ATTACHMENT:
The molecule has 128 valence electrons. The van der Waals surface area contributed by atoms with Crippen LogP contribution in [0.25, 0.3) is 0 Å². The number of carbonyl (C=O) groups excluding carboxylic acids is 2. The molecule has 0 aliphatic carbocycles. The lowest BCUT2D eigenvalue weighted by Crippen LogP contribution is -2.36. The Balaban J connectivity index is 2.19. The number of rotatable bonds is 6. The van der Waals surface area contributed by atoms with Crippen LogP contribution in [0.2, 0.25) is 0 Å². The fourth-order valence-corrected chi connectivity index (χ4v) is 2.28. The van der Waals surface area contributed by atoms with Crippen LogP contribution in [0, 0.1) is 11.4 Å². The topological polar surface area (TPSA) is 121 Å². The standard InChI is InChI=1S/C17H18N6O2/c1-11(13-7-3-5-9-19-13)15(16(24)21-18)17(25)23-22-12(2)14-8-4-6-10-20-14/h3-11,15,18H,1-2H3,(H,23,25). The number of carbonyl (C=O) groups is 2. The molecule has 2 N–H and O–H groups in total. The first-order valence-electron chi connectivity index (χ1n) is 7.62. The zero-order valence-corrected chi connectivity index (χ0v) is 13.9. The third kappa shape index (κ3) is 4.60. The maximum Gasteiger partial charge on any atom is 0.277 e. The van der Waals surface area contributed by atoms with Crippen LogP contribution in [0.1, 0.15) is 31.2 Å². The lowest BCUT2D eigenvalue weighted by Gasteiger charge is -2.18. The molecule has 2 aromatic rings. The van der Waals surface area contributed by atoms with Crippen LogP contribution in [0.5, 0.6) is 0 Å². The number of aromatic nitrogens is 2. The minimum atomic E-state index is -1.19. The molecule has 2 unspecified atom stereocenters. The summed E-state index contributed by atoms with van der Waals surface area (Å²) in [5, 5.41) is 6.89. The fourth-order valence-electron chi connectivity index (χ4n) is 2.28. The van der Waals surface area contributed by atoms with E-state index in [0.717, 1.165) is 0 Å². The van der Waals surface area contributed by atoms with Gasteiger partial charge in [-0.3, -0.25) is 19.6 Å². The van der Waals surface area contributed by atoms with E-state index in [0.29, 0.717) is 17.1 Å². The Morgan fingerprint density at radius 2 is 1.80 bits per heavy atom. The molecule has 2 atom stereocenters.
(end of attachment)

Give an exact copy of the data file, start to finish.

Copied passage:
The molecule has 128 valence electrons. The van der Waals surface area contributed by atoms with Crippen LogP contribution in [0.25, 0.3) is 0 Å². The number of carbonyl (C=O) groups excluding carboxylic acids is 2. The molecule has 0 aliphatic carbocycles. The lowest BCUT2D eigenvalue weighted by Crippen LogP contribution is -2.36. The Balaban J connectivity index is 2.19. The number of rotatable bonds is 6. The van der Waals surface area contributed by atoms with Crippen LogP contribution in [0.2, 0.25) is 0 Å². The fourth-order valence-corrected chi connectivity index (χ4v) is 2.28. The van der Waals surface area contributed by atoms with Crippen LogP contribution in [0, 0.1) is 11.4 Å². The topological polar surface area (TPSA) is 121 Å². The standard InChI is InChI=1S/C17H18N6O2/c1-11(13-7-3-5-9-19-13)15(16(24)21-18)17(25)23-22-12(2)14-8-4-6-10-20-14/h3-11,15,18H,1-2H3,(H,23,25). The number of carbonyl (C=O) groups is 2. The molecule has 2 N–H and O–H groups in total. The first-order valence-electron chi connectivity index (χ1n) is 7.62. The zero-order valence-corrected chi connectivity index (χ0v) is 13.9. The third kappa shape index (κ3) is 4.60. The maximum Gasteiger partial charge on any atom is 0.277 e. The van der Waals surface area contributed by atoms with Crippen LogP contribution in [0.1, 0.15) is 31.2 Å². The lowest BCUT2D eigenvalue weighted by Gasteiger charge is -2.18. The molecule has 2 aromatic rings. The van der Waals surface area contributed by atoms with Crippen LogP contribution in [0.5, 0.6) is 0 Å². The number of aromatic nitrogens is 2. The minimum atomic E-state index is -1.19. The molecule has 2 unspecified atom stereocenters. The summed E-state index contributed by atoms with van der Waals surface area (Å²) in [5, 5.41) is 6.89. The fourth-order valence-electron chi connectivity index (χ4n) is 2.28. The van der Waals surface area contributed by atoms with E-state index in [0.717, 1.165) is 0 Å². The van der Waals surface area contributed by atoms with Gasteiger partial charge in [-0.3, -0.25) is 19.6 Å². The van der Waals surface area contributed by atoms with E-state index in [0.29, 0.717) is 17.1 Å². The Morgan fingerprint density at radius 2 is 1.80 bits per heavy atom. The molecule has 2 atom stereocenters.